One friend in the kitchen was the pressure cooker. This piece of equipment allowed you to cook fresh, whole foods in a fraction of time. Some of you are probably saying "so does the microwave", and I agree, except that the end product doesn't compare. Most of us use our microwaves to reheat, or cook prepackaged, additive filled junk food, not fresh meat and produce.
This little gem was a staple in the pre and post World War II decades. It started getting a bad name after the war when the market was flooded with cheap models that were constructed with weak metals.
Cooks held onto their prewar pressure cookers and often several families shared a single cooker. In a time when fuel and food were rationed and shortages were commonplace, the pressure cooker was fast becoming a necessity rather than a mere convenience. In a bulletin to homemakers, the government promoted the formation of "canning circles" to best utilize scarce resources and urged people who owned pressure canners to share them with other families. Warning that "only a few canners will be available for purchase this year," it was suggested that six or more families share each cooker.
Hopefully by now, you can tell what my favorite kitchen tool is at the moment! Yes, my pressure cooker! The little whistle sound it makes as it cooks is a sound that takes me way back in my childhood. If your mother or grandmother cooked from scratch then you too know the sound I'm referring to.
I lucked out and found my pressure cooker at Goodwill for $6.86! It is a Presto 4 quart cooker, and it had all the original parts along with the manual that was dated 1961, which I love! When I started looking through the manual I was astonished at the cook time it gave me for fresh meat and produce.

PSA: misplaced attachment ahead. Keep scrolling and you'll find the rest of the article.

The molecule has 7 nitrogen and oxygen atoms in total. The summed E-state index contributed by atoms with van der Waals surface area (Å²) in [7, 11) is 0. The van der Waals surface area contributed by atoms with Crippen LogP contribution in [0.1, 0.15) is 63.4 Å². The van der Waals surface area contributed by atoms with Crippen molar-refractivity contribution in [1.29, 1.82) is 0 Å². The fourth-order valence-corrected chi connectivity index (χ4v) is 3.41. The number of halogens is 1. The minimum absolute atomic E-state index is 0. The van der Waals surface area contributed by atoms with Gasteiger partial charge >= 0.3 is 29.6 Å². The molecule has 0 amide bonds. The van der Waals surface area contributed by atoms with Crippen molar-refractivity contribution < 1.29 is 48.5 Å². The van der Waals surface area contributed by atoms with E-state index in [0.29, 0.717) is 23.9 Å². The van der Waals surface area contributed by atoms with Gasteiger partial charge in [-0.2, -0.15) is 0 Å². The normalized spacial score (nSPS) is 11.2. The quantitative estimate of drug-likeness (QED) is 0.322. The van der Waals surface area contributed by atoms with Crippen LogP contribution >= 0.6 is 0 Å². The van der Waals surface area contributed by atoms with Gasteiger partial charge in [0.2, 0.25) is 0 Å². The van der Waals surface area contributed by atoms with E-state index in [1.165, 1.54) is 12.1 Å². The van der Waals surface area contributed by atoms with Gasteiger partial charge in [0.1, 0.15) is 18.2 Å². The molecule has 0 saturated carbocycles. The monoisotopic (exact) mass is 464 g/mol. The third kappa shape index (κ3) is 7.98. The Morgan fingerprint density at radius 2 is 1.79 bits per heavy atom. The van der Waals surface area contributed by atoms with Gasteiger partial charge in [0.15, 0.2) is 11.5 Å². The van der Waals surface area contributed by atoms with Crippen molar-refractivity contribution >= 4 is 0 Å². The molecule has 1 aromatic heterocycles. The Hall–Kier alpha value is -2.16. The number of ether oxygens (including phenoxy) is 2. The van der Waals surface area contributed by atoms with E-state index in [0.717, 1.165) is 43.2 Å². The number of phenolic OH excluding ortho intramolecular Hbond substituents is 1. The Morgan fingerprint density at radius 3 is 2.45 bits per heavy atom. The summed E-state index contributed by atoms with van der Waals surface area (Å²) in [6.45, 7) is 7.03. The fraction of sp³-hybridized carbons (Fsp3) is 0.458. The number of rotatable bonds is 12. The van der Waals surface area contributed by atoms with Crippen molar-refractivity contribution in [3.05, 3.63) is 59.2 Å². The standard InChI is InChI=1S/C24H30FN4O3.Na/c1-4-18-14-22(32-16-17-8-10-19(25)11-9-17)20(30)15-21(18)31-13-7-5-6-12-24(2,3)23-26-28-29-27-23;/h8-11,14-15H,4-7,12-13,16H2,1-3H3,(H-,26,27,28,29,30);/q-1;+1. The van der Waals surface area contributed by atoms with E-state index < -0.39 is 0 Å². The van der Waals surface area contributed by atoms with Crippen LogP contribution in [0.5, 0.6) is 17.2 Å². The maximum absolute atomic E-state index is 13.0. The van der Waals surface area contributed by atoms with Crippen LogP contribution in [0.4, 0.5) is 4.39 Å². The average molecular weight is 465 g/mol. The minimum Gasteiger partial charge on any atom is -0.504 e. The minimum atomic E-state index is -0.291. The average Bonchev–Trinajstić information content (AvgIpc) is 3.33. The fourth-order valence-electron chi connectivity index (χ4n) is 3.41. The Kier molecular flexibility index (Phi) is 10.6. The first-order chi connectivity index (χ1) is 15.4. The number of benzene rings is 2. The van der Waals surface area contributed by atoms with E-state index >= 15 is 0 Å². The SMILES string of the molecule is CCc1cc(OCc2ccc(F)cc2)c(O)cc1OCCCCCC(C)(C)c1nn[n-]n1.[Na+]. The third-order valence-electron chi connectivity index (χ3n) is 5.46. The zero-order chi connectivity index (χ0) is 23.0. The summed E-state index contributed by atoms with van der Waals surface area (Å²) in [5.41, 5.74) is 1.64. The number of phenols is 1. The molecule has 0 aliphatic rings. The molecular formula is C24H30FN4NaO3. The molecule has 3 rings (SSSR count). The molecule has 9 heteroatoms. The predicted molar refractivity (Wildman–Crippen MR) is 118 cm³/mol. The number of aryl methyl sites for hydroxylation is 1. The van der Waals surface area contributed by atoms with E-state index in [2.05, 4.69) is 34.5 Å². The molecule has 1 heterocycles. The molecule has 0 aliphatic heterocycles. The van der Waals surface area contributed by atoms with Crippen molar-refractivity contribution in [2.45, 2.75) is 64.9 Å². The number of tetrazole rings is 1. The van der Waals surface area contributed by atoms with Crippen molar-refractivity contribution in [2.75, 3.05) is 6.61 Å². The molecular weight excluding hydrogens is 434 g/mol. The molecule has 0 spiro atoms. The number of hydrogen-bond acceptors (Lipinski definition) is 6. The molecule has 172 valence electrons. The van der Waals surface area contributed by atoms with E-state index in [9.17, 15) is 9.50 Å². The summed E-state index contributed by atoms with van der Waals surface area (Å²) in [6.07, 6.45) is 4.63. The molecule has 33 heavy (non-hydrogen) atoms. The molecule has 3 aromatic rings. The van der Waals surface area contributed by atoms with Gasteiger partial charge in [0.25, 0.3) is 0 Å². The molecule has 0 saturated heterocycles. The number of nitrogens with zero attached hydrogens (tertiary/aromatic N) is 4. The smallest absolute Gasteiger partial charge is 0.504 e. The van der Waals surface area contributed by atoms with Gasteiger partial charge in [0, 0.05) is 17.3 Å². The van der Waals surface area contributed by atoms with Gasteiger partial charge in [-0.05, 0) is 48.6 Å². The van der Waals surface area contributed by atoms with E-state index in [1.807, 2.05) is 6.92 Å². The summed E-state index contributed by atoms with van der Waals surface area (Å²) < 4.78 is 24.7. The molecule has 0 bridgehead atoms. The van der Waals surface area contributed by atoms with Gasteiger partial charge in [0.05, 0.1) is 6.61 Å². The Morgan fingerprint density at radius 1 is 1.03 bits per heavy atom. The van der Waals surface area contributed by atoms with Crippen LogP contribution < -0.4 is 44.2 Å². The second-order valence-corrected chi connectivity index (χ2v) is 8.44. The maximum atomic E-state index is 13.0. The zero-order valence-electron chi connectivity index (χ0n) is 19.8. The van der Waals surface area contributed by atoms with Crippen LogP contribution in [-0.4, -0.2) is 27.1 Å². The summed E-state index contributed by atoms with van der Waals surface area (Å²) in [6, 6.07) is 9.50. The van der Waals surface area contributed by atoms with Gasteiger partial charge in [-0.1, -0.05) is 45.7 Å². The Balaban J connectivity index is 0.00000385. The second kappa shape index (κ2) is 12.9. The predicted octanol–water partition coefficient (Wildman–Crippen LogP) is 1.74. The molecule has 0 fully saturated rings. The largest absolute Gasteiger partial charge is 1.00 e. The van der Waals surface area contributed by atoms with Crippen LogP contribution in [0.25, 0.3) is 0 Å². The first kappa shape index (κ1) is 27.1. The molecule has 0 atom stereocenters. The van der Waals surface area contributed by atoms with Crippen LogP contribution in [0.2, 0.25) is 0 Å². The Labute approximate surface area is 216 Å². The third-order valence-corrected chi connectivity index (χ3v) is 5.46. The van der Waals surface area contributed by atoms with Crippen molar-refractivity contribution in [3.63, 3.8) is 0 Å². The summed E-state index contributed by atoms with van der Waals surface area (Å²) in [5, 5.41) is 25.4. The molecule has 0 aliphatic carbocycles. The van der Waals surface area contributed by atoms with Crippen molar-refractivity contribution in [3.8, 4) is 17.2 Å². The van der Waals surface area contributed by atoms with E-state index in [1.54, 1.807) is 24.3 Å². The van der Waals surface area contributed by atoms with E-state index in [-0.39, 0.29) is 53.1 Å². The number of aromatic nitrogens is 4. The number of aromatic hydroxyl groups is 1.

Here are a few examples:
- Beans (Green or Wax) 3-4 minutes
- Broccoli 2-3 minutes
- Carrots (sliced) 3 minutes (whole) 4-8 minutes
- Potatoes (Baking w/skin) 15 minutes
- Potatoes (for mashing) 10 minutes
- Cauliflower (whole) 5 minutes (flowerettes) 2 minutes
- Corn (On-the-Cob) 3-5 minutes
- Hamburger Patties 5 minutes
- Meatloaf 15 minutes
- Beef Pot Roast 8-10 per pound
- Ham, picnic, plain cut 30 minutes
- Pork Chops, Breaded 12-15 minutes
- If your family eats dried beans or lentils no more soaking over night just to cook for several hours the next day!
- most items cook in 1/2 to 1 1/2 cups of water
If you don't already own a pressure cooker I would highly recommend putting one on your wish list. You could try Goodwill, Craigslist, or Freecycle just to name a few. If your mom or grandmother have one they are not using anymore they would probably love to give it a new home. If all else fails you can buy one new. They now make a model that is totally electric and is so easy to operate a child could do it. I prefer the older style models that only rely on heat, whether from gas, electric stove, or even a fire pit if it comes to that. If you are purchasing a used one, be sure to check out the rubber seal and safety valve. There are plenty of websites that sell replacement parts very cheap if any of those items are damaged. I found several site that actually carry in-stock replacement parts for my 1961 model.
Here are a few website with recipes for pressure cookers Site 1, Site 2, Site 3 which is my favorite due to it having 101 recipes!
I will cook dinner tonight in my pressure cooker and hopefully post pictures on the blog tomorrow if I have time!